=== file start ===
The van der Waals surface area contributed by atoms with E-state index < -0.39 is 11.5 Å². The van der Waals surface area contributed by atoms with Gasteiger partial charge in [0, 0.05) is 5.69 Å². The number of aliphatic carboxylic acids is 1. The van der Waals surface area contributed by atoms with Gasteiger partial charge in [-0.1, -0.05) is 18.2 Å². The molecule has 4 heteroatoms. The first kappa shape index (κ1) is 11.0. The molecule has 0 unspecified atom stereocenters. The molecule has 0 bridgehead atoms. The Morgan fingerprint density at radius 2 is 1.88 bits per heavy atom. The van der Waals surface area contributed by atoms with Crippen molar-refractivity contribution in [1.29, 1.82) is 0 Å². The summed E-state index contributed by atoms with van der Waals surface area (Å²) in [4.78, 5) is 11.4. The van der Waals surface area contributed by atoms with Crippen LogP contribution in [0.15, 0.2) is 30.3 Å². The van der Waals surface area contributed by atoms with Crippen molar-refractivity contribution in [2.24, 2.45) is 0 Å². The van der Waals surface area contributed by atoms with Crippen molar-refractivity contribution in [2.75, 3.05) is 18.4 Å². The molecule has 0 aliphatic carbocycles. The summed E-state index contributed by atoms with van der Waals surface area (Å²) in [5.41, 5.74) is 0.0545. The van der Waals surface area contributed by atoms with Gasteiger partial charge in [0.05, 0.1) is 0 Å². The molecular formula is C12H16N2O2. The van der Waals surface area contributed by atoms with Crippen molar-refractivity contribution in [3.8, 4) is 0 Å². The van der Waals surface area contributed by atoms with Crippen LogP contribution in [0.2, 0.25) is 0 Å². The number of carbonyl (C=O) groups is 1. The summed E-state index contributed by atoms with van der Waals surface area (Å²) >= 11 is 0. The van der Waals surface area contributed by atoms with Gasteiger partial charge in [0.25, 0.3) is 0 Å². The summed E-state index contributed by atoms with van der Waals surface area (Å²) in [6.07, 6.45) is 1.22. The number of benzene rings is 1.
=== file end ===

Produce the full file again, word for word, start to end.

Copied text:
The van der Waals surface area contributed by atoms with E-state index < -0.39 is 11.5 Å². The van der Waals surface area contributed by atoms with Gasteiger partial charge in [0, 0.05) is 5.69 Å². The number of aliphatic carboxylic acids is 1. The van der Waals surface area contributed by atoms with Gasteiger partial charge in [-0.1, -0.05) is 18.2 Å². The molecule has 4 heteroatoms. The first kappa shape index (κ1) is 11.0. The molecule has 0 unspecified atom stereocenters. The molecule has 0 bridgehead atoms. The Morgan fingerprint density at radius 2 is 1.88 bits per heavy atom. The van der Waals surface area contributed by atoms with Crippen molar-refractivity contribution in [1.29, 1.82) is 0 Å². The summed E-state index contributed by atoms with van der Waals surface area (Å²) in [4.78, 5) is 11.4. The van der Waals surface area contributed by atoms with Crippen LogP contribution in [0.15, 0.2) is 30.3 Å². The van der Waals surface area contributed by atoms with Crippen molar-refractivity contribution in [2.24, 2.45) is 0 Å². The van der Waals surface area contributed by atoms with Crippen molar-refractivity contribution in [2.75, 3.05) is 18.4 Å². The molecule has 0 aliphatic carbocycles. The summed E-state index contributed by atoms with van der Waals surface area (Å²) in [5.41, 5.74) is 0.0545. The van der Waals surface area contributed by atoms with Gasteiger partial charge in [0.05, 0.1) is 0 Å². The molecular formula is C12H16N2O2. The van der Waals surface area contributed by atoms with Crippen molar-refractivity contribution in [3.8, 4) is 0 Å². The van der Waals surface area contributed by atoms with Crippen LogP contribution in [0.2, 0.25) is 0 Å². The number of carbonyl (C=O) groups is 1. The summed E-state index contributed by atoms with van der Waals surface area (Å²) >= 11 is 0. The van der Waals surface area contributed by atoms with Gasteiger partial charge in [0.25, 0.3) is 0 Å². The summed E-state index contributed by atoms with van der Waals surface area (Å²) in [6.07, 6.45) is 1.22. The number of benzene rings is 1.